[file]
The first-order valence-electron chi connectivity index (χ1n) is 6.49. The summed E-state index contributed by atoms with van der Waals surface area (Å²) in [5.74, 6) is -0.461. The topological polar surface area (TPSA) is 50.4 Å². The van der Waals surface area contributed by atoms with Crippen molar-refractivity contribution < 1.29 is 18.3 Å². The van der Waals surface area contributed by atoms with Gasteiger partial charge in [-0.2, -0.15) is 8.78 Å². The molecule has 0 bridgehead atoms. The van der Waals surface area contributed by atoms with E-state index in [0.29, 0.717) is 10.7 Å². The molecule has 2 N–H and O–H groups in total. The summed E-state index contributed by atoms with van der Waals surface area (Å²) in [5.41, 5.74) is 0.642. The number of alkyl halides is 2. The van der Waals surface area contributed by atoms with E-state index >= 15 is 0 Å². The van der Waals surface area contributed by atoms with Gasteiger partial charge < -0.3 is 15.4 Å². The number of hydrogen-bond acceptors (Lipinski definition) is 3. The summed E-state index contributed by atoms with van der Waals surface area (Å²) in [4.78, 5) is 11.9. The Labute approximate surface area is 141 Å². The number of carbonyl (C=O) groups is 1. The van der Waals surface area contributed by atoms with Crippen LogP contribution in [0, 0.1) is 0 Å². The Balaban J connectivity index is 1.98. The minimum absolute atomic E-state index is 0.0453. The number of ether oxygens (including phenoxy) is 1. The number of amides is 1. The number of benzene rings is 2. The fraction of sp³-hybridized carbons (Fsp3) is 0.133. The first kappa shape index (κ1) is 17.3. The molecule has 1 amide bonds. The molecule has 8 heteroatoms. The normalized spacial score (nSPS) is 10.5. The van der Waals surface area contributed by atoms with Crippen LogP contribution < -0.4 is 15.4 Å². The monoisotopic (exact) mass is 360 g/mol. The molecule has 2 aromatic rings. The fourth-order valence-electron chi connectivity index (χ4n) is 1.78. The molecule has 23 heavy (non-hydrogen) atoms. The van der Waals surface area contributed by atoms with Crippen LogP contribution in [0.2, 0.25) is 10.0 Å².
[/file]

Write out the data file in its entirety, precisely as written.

The first-order valence-electron chi connectivity index (χ1n) is 6.49. The summed E-state index contributed by atoms with van der Waals surface area (Å²) in [5.74, 6) is -0.461. The topological polar surface area (TPSA) is 50.4 Å². The van der Waals surface area contributed by atoms with Crippen molar-refractivity contribution < 1.29 is 18.3 Å². The van der Waals surface area contributed by atoms with Gasteiger partial charge in [-0.2, -0.15) is 8.78 Å². The molecule has 0 bridgehead atoms. The van der Waals surface area contributed by atoms with E-state index in [0.29, 0.717) is 10.7 Å². The molecule has 2 N–H and O–H groups in total. The summed E-state index contributed by atoms with van der Waals surface area (Å²) in [5.41, 5.74) is 0.642. The number of alkyl halides is 2. The van der Waals surface area contributed by atoms with E-state index >= 15 is 0 Å². The van der Waals surface area contributed by atoms with Gasteiger partial charge < -0.3 is 15.4 Å². The number of hydrogen-bond acceptors (Lipinski definition) is 3. The summed E-state index contributed by atoms with van der Waals surface area (Å²) in [4.78, 5) is 11.9. The Labute approximate surface area is 141 Å². The number of carbonyl (C=O) groups is 1. The van der Waals surface area contributed by atoms with Crippen LogP contribution in [0, 0.1) is 0 Å². The Balaban J connectivity index is 1.98. The minimum absolute atomic E-state index is 0.0453. The number of ether oxygens (including phenoxy) is 1. The number of amides is 1. The number of benzene rings is 2. The fraction of sp³-hybridized carbons (Fsp3) is 0.133. The first kappa shape index (κ1) is 17.3. The molecule has 1 amide bonds. The molecule has 8 heteroatoms. The normalized spacial score (nSPS) is 10.5. The van der Waals surface area contributed by atoms with Crippen LogP contribution < -0.4 is 15.4 Å². The monoisotopic (exact) mass is 360 g/mol. The molecule has 2 aromatic rings. The fourth-order valence-electron chi connectivity index (χ4n) is 1.78. The molecule has 23 heavy (non-hydrogen) atoms. The van der Waals surface area contributed by atoms with Crippen LogP contribution in [0.2, 0.25) is 10.0 Å².